FNB JoburgArtFair’18: Mamady Seydi

Presented by Galerie Galea

Exhibiting at the FNB JoburgArtFair 2018 with Galerie Galea, artist Mamady Seydi found inspiration for this body of work in Senegalese proverbs. For Seydi, the proverbs prove wonderfully relevant to our current realities, and he builds on his message by incorporating everyday, heterogeneous objects into the sculptures– an invitation for viewers to further engage with the moral compass of his work.

 

Mamady Seydy, Seetu du la wax dëg (Mirror, liar) 52x36x20 cmMamady Seydi, Seetu du la wax dëg (Mirror, liar), 52 x 36 x 20cm. Courtesy of the artist & Galerie Galea.

 

ART AFRICA: Your sculptures are representations and “inventions” of Senegalese proverbs – without simply illustrating them, they are visual interpretations that contribute to the moral education of society. The over-arching theme of your work grapples with the inescapable and pervasive dichotomy of good and evil. Could you elaborate on what makes this exploration so necessary?

Mamady Seydi: Over time, I realised that illustrating proverbs has never been my real concern. I understood very early that I was quite receptive to proverbs. They address all the facts of society – political, economic, cultural, etc… Moreover, the proverbs still adapt wonderfully to our current realities. To inspire me with proverbs to make my sculptures was only a pretext to address our contemporary realities. My goal is not to give moral lessons. Their uses allow me to point out certain events that appeal to me.

 

Your figures take a particularly unique, stylised form, a kind of animal-human like hybrid. What is the significance of your characters taking on this surreal form?

In fact, I share the idea that in each of us is a sleeping animal that can be awakened by particular circumstances. In reality, the human being is able to reveal all his animosity when his survival is at stake. This animosity makes him forget his soul, his reason, his culture … especially in times of crisis (war).

 

Mamady Seydy, Untitled. mixed media (wood, iron, paper fabric). Courtesy of the artist & Galerie Galea.Mamady Seydi, Untitled. mixed media (wood, iron, paper fabric). Courtesy of the artist & Galerie Galea.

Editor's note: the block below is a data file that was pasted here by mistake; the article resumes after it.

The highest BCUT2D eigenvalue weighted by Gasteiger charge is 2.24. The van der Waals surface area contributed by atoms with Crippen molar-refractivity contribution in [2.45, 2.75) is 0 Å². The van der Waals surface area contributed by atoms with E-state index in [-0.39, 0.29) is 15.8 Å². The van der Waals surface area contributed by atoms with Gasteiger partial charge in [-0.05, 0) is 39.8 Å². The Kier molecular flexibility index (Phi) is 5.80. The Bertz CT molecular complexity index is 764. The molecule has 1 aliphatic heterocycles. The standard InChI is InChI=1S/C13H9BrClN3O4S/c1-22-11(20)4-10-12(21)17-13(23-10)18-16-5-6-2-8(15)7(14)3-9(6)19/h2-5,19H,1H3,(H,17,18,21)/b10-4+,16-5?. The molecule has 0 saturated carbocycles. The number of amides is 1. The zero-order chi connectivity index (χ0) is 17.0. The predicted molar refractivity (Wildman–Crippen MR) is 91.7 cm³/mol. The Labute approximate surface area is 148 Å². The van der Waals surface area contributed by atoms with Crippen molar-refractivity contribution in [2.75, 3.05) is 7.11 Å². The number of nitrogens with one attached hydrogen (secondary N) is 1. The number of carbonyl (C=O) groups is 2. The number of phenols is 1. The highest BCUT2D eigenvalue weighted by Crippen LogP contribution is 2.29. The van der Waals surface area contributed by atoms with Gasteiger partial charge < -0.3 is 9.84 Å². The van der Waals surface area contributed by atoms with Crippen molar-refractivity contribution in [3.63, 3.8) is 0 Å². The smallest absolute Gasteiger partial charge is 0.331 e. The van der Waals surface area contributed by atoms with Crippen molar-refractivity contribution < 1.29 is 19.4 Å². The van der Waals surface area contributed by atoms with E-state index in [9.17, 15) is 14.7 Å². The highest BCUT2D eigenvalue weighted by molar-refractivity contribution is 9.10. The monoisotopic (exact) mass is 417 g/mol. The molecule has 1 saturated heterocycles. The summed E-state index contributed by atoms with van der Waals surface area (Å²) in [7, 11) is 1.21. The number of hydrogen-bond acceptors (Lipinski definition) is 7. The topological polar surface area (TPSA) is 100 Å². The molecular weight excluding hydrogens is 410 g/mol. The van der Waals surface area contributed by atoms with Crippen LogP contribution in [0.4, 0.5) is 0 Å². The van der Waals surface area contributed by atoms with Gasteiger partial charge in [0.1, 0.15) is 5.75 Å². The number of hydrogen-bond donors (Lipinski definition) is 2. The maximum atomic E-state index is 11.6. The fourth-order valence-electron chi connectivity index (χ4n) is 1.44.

Although you are classified more as a sculptor, your paintings are equally impressive. Do you prefer a specific medium of expression or do you allocate the medium according to the teaching or message you wish to convey?

It all started with drawing. I naturally installed myself gradually as a sculptor. Sometimes I find inspiration quite easily. I often do sketches on paper that represent research for my sculptures. It is these drawings that I finalise, they are complementary to my sculptures.

In a number of your paintings you include mundane objects such as doors, chairs, a car, a bed, an aircraft, appearing alongside or interacting with your animal-human like figures. What is the relevance of including these everyday items?

I like to say that my sculptures are not statuettes because they have things to say. My drawings are often the base of my sculptures – however, they allow me to say more than I could have done with my sculptures. I have a lot of fun with my work, and I’d say my drawings are kind of puzzles. These heterogeneous objects are clues – I try to invite people to think about the content of each of my drawings.

 

Mamady Seydy, Untitled. mixed media (wood, iron, paper fabric). Courtesy of the artist & Galerie Galea.Mamady Seydi, Untitled. mixed media (wood, iron, paper fabric). Courtesy of the artist & Galerie Galea.

 

This article is translated from French by Taylor Lokombe.